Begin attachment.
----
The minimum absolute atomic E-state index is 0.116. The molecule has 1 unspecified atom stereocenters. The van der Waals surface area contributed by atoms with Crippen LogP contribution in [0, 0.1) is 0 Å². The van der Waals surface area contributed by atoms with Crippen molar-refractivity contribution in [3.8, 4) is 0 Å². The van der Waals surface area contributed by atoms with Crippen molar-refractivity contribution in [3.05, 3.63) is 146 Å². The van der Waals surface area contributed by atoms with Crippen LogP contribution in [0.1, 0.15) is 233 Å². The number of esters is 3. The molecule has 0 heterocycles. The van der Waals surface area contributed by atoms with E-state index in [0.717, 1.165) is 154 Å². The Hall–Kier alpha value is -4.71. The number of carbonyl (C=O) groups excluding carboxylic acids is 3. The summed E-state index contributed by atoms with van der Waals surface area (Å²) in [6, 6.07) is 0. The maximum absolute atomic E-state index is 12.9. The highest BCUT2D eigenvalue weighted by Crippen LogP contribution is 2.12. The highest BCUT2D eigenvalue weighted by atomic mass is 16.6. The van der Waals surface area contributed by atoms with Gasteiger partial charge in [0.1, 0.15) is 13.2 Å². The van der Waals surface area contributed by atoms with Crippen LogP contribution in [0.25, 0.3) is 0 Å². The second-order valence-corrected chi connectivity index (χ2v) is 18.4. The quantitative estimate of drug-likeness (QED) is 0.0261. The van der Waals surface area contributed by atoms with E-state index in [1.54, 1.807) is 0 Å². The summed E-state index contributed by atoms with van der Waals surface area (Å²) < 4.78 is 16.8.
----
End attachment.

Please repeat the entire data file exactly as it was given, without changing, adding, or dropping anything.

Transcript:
The minimum absolute atomic E-state index is 0.116. The molecule has 1 unspecified atom stereocenters. The van der Waals surface area contributed by atoms with Crippen LogP contribution in [0, 0.1) is 0 Å². The van der Waals surface area contributed by atoms with Crippen molar-refractivity contribution in [3.8, 4) is 0 Å². The van der Waals surface area contributed by atoms with Crippen molar-refractivity contribution in [3.05, 3.63) is 146 Å². The van der Waals surface area contributed by atoms with Crippen LogP contribution in [0.1, 0.15) is 233 Å². The number of esters is 3. The molecule has 0 heterocycles. The van der Waals surface area contributed by atoms with E-state index in [0.717, 1.165) is 154 Å². The Hall–Kier alpha value is -4.71. The number of carbonyl (C=O) groups excluding carboxylic acids is 3. The summed E-state index contributed by atoms with van der Waals surface area (Å²) in [6, 6.07) is 0. The maximum absolute atomic E-state index is 12.9. The highest BCUT2D eigenvalue weighted by Crippen LogP contribution is 2.12. The highest BCUT2D eigenvalue weighted by atomic mass is 16.6. The van der Waals surface area contributed by atoms with Gasteiger partial charge in [0.1, 0.15) is 13.2 Å². The van der Waals surface area contributed by atoms with Crippen LogP contribution in [0.25, 0.3) is 0 Å². The second-order valence-corrected chi connectivity index (χ2v) is 18.4. The quantitative estimate of drug-likeness (QED) is 0.0261. The van der Waals surface area contributed by atoms with E-state index in [1.54, 1.807) is 0 Å². The summed E-state index contributed by atoms with van der Waals surface area (Å²) < 4.78 is 16.8.